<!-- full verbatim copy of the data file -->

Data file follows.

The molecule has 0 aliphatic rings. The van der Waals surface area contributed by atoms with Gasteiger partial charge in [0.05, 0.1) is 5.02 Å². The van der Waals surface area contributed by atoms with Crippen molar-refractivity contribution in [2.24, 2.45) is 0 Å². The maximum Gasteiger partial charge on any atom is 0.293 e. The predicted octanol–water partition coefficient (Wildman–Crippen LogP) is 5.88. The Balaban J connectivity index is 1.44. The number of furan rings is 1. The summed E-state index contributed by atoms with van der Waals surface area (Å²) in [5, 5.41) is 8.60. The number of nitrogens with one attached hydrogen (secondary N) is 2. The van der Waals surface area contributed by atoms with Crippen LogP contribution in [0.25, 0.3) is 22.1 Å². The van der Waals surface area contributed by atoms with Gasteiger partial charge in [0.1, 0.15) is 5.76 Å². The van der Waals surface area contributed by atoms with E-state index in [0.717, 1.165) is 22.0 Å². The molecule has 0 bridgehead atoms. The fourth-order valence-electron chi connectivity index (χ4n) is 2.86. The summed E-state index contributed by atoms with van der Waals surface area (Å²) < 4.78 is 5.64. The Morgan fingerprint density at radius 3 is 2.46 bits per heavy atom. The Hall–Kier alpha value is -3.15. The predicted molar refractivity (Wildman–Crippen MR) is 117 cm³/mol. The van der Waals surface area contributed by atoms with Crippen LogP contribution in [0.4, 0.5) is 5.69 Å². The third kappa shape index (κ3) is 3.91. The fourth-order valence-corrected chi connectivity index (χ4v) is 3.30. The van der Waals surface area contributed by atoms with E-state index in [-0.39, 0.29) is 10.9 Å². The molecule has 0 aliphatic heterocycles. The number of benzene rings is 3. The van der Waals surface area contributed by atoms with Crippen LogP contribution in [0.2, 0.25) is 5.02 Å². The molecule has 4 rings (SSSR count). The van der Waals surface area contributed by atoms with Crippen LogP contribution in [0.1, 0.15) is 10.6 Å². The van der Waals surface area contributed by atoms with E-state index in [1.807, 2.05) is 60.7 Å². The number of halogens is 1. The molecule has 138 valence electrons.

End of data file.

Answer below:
The molecule has 0 aliphatic rings. The van der Waals surface area contributed by atoms with Gasteiger partial charge in [0.05, 0.1) is 5.02 Å². The van der Waals surface area contributed by atoms with Crippen molar-refractivity contribution in [2.24, 2.45) is 0 Å². The maximum Gasteiger partial charge on any atom is 0.293 e. The predicted octanol–water partition coefficient (Wildman–Crippen LogP) is 5.88. The Balaban J connectivity index is 1.44. The number of furan rings is 1. The summed E-state index contributed by atoms with van der Waals surface area (Å²) in [5, 5.41) is 8.60. The number of nitrogens with one attached hydrogen (secondary N) is 2. The van der Waals surface area contributed by atoms with Crippen LogP contribution in [0.25, 0.3) is 22.1 Å². The van der Waals surface area contributed by atoms with Gasteiger partial charge in [0.1, 0.15) is 5.76 Å². The van der Waals surface area contributed by atoms with E-state index in [0.717, 1.165) is 22.0 Å². The molecule has 0 bridgehead atoms. The fourth-order valence-electron chi connectivity index (χ4n) is 2.86. The summed E-state index contributed by atoms with van der Waals surface area (Å²) < 4.78 is 5.64. The Morgan fingerprint density at radius 3 is 2.46 bits per heavy atom. The Hall–Kier alpha value is -3.15. The predicted molar refractivity (Wildman–Crippen MR) is 117 cm³/mol. The van der Waals surface area contributed by atoms with Crippen LogP contribution in [0.4, 0.5) is 5.69 Å². The third kappa shape index (κ3) is 3.91. The fourth-order valence-corrected chi connectivity index (χ4v) is 3.30. The van der Waals surface area contributed by atoms with E-state index in [-0.39, 0.29) is 10.9 Å². The molecule has 0 aliphatic heterocycles. The number of benzene rings is 3. The van der Waals surface area contributed by atoms with Crippen LogP contribution in [0.2, 0.25) is 5.02 Å². The molecule has 4 rings (SSSR count). The van der Waals surface area contributed by atoms with Crippen LogP contribution in [0.1, 0.15) is 10.6 Å². The van der Waals surface area contributed by atoms with E-state index in [1.807, 2.05) is 60.7 Å². The number of halogens is 1. The molecule has 138 valence electrons.